Based on Renewable Energy Policy Network for the 21st century, renewable contributed 19.2% of humanity’s global energy consumption and 23.7% to their generation of electricity in 2014 and 2015, respectively [19]. This energy consumption is divided with 8.9% coming from traditional biomass, 4.2% as heat energy, 3.9% from hydroelectricity and 2.2% is electricity from wind, solar, geothermal and biomass. Worldwide investments in renewable technologies amounted to more than US$ 286 billion in 2015, with countries like China and the United States heavily investing in wind, hydro, solar and befouls. Globally, there are an estimated 7.7 million jobs associated with the renewable energy industries, with solar photovoltaic being the largest renewable employer [19]. Solar PV is a key technology for capturing the benefits namely having no waste, no moving parts, no emissions, less transportation costs, not requiring water during power production and no adverse effects on the environment [20].
Renewable power generating capacity saw its largest annual increase ever in 2016, with an estimated 161 gigawatts (GW) of capacity being added. The world continued to add more renewable power capacity annually than it added (net) capacity from all fossil fuels combined. In 2016, renewable accounted for an estimated 62% of net additions to global power generating capacity [19].

7. Conclusions

In this paper, the present scenario of renewable energy sources in Bangladesh is shown very clearly and coherently. The compendium of this paper demonstrates that there is a great opportunity for Bangladesh to meet its overall power demand by utilizing its available renewable properly. If it can make the best use of its available renewable energy sources then it is possible to extract the load-shedding problem from the country. As a result, this is the high time to look forward and work with these renewable energy fields to produce electricity rather than depending wholly on conventional method. The government has already made an endeavor to overcome the power crisis problem in Bangladesh. More importance should be given on renewable such as solar energy as it is the emerging renewable energy sector in Bangladesh which has potential to meet the majority of the energy and power demand of country’s population. Other renewable energy sources can also play a vital role to meet our daily power demand. With the help of these resources, Bangladesh can generate electricity and may able to meet the expected power demand in the future. The government and the private sector should work hand in hand to emphasize more on renewable energy sources to produce electricity to solve the power crisis problem in Bangladesh. A brief description of the global scenario of renewable energy is also presented in the paper. As the stock of fossil fuel is decreasing day by day, more emphasis should be given on renewable energy sources to meet global power demand. This paper is the first step to develop a completely uninterrupted power flow nationally as well as globally by making the best use of available renewable energy sources to harness clean energy for electricity and to protect the environment.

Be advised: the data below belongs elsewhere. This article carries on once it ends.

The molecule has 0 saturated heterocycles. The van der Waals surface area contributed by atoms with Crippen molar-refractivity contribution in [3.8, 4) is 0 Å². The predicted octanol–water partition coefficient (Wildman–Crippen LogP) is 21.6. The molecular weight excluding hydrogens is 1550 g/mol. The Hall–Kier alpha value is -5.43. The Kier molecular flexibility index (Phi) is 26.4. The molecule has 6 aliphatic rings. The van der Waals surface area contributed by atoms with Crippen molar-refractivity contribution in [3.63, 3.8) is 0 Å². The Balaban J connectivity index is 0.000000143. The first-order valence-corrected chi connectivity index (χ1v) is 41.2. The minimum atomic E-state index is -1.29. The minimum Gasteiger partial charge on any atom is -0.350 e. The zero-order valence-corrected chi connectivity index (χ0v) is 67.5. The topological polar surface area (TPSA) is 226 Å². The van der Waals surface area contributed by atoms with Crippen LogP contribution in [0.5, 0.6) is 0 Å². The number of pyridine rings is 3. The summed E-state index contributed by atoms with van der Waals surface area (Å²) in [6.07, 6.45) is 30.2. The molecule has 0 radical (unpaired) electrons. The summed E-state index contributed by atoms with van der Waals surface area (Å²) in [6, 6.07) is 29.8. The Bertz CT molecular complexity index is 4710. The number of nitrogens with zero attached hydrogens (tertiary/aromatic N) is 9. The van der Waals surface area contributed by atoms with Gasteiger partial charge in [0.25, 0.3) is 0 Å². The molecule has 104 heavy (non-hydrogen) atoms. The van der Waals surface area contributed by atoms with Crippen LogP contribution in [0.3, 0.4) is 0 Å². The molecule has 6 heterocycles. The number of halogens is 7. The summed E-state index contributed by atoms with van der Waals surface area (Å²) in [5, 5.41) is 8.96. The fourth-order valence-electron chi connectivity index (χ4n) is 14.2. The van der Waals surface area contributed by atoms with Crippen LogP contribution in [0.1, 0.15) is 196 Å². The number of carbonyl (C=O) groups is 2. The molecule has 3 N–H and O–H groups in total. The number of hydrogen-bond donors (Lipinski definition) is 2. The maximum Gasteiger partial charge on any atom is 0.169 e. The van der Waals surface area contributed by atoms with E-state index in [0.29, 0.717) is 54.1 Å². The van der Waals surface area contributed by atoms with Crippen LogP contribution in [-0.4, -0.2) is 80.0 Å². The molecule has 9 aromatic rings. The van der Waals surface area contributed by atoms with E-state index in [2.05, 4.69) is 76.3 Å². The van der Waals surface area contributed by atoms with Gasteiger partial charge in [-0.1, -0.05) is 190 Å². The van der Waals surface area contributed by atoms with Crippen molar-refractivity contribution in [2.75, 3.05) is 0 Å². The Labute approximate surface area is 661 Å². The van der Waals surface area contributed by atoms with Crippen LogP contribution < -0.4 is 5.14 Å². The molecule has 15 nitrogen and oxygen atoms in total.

The authors would like to acknowledge the support and encouragement of Department of Electrical and Electronics Engineering, IUBAT-International University of Business Agriculture and Technology.